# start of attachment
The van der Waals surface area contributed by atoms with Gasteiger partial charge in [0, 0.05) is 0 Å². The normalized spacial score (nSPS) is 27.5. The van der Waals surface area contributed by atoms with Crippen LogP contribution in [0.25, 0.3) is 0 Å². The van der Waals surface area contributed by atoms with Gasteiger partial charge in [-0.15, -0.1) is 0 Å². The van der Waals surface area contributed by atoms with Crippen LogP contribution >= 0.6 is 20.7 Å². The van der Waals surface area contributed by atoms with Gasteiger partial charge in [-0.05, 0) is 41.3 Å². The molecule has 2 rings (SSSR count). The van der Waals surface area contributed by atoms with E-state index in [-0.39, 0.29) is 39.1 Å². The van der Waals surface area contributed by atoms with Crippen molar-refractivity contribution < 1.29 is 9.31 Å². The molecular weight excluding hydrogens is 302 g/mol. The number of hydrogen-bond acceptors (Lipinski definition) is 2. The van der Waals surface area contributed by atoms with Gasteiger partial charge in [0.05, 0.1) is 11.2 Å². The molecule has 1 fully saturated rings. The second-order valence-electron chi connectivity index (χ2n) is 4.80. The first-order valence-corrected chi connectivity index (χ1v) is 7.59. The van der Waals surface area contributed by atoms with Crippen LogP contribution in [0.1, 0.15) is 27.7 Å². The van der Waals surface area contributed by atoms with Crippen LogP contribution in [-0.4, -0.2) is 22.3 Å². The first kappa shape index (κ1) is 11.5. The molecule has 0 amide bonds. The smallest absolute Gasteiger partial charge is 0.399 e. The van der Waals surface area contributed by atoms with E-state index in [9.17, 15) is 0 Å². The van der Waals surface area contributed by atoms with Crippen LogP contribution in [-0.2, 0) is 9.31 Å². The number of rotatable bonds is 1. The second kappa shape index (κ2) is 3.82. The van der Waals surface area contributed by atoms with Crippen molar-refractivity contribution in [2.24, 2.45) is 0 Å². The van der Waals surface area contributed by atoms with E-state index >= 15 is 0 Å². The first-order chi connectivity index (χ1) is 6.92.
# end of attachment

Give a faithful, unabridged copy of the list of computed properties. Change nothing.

The van der Waals surface area contributed by atoms with Gasteiger partial charge in [0, 0.05) is 0 Å². The normalized spacial score (nSPS) is 27.5. The van der Waals surface area contributed by atoms with Crippen LogP contribution in [0.25, 0.3) is 0 Å². The van der Waals surface area contributed by atoms with Gasteiger partial charge in [-0.15, -0.1) is 0 Å². The van der Waals surface area contributed by atoms with Crippen LogP contribution >= 0.6 is 20.7 Å². The van der Waals surface area contributed by atoms with Gasteiger partial charge in [-0.05, 0) is 41.3 Å². The molecule has 2 rings (SSSR count). The van der Waals surface area contributed by atoms with E-state index in [-0.39, 0.29) is 39.1 Å². The van der Waals surface area contributed by atoms with Crippen molar-refractivity contribution < 1.29 is 9.31 Å². The molecular weight excluding hydrogens is 302 g/mol. The number of hydrogen-bond acceptors (Lipinski definition) is 2. The van der Waals surface area contributed by atoms with Gasteiger partial charge in [0.05, 0.1) is 11.2 Å². The molecule has 1 fully saturated rings. The second-order valence-electron chi connectivity index (χ2n) is 4.80. The first-order valence-corrected chi connectivity index (χ1v) is 7.59. The van der Waals surface area contributed by atoms with Crippen LogP contribution in [0.1, 0.15) is 27.7 Å². The van der Waals surface area contributed by atoms with Crippen LogP contribution in [-0.4, -0.2) is 22.3 Å². The first kappa shape index (κ1) is 11.5. The molecule has 0 amide bonds. The smallest absolute Gasteiger partial charge is 0.399 e. The van der Waals surface area contributed by atoms with E-state index in [9.17, 15) is 0 Å². The van der Waals surface area contributed by atoms with Crippen LogP contribution in [-0.2, 0) is 9.31 Å². The number of rotatable bonds is 1. The second kappa shape index (κ2) is 3.82. The van der Waals surface area contributed by atoms with Crippen molar-refractivity contribution in [2.24, 2.45) is 0 Å². The van der Waals surface area contributed by atoms with E-state index >= 15 is 0 Å². The first-order chi connectivity index (χ1) is 6.92.